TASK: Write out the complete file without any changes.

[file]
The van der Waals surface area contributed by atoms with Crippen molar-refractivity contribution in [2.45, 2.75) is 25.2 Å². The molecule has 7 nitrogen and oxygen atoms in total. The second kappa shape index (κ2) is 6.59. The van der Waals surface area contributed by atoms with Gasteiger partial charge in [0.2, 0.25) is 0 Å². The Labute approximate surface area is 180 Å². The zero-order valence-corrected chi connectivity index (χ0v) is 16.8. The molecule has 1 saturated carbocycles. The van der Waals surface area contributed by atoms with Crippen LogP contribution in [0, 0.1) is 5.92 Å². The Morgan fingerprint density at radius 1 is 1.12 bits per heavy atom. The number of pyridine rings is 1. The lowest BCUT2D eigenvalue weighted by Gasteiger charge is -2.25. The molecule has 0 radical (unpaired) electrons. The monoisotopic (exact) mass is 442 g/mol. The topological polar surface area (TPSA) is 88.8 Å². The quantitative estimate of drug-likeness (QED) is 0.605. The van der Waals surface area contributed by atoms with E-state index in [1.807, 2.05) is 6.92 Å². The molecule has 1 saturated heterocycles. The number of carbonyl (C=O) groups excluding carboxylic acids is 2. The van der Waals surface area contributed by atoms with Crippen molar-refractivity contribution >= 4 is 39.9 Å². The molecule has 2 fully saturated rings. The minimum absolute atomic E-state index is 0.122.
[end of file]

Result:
The van der Waals surface area contributed by atoms with Crippen molar-refractivity contribution in [2.45, 2.75) is 25.2 Å². The molecule has 7 nitrogen and oxygen atoms in total. The second kappa shape index (κ2) is 6.59. The van der Waals surface area contributed by atoms with Gasteiger partial charge in [0.2, 0.25) is 0 Å². The Labute approximate surface area is 180 Å². The zero-order valence-corrected chi connectivity index (χ0v) is 16.8. The molecule has 1 saturated carbocycles. The van der Waals surface area contributed by atoms with Crippen LogP contribution in [0, 0.1) is 5.92 Å². The Morgan fingerprint density at radius 1 is 1.12 bits per heavy atom. The number of pyridine rings is 1. The lowest BCUT2D eigenvalue weighted by Gasteiger charge is -2.25. The molecule has 0 radical (unpaired) electrons. The monoisotopic (exact) mass is 442 g/mol. The topological polar surface area (TPSA) is 88.8 Å². The quantitative estimate of drug-likeness (QED) is 0.605. The van der Waals surface area contributed by atoms with E-state index in [1.807, 2.05) is 6.92 Å². The molecule has 1 saturated heterocycles. The number of carbonyl (C=O) groups excluding carboxylic acids is 2. The van der Waals surface area contributed by atoms with Crippen molar-refractivity contribution >= 4 is 39.9 Å². The molecule has 2 fully saturated rings. The minimum absolute atomic E-state index is 0.122.